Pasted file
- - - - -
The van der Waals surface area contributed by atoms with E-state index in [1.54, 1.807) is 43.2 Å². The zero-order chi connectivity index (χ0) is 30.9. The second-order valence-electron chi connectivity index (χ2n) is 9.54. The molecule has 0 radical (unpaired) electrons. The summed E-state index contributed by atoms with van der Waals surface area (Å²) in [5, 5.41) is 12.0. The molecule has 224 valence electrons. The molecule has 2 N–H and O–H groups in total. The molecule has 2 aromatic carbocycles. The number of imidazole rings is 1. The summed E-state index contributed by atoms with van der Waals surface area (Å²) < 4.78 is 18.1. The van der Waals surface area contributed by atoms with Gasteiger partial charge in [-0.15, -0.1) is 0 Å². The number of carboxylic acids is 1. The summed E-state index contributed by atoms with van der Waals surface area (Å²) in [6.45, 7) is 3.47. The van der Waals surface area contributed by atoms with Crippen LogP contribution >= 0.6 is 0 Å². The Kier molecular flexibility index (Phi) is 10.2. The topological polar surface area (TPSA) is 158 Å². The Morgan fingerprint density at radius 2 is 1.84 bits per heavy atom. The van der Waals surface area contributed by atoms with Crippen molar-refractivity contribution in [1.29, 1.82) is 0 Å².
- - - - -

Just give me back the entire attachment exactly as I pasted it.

The van der Waals surface area contributed by atoms with E-state index in [1.54, 1.807) is 43.2 Å². The zero-order chi connectivity index (χ0) is 30.9. The second-order valence-electron chi connectivity index (χ2n) is 9.54. The molecule has 0 radical (unpaired) electrons. The summed E-state index contributed by atoms with van der Waals surface area (Å²) in [5, 5.41) is 12.0. The molecule has 224 valence electrons. The molecule has 2 N–H and O–H groups in total. The molecule has 2 aromatic carbocycles. The number of imidazole rings is 1. The summed E-state index contributed by atoms with van der Waals surface area (Å²) < 4.78 is 18.1. The van der Waals surface area contributed by atoms with Gasteiger partial charge in [-0.15, -0.1) is 0 Å². The number of carboxylic acids is 1. The summed E-state index contributed by atoms with van der Waals surface area (Å²) in [6.45, 7) is 3.47. The van der Waals surface area contributed by atoms with Crippen LogP contribution >= 0.6 is 0 Å². The Kier molecular flexibility index (Phi) is 10.2. The topological polar surface area (TPSA) is 158 Å². The Morgan fingerprint density at radius 2 is 1.84 bits per heavy atom. The van der Waals surface area contributed by atoms with Crippen molar-refractivity contribution in [1.29, 1.82) is 0 Å².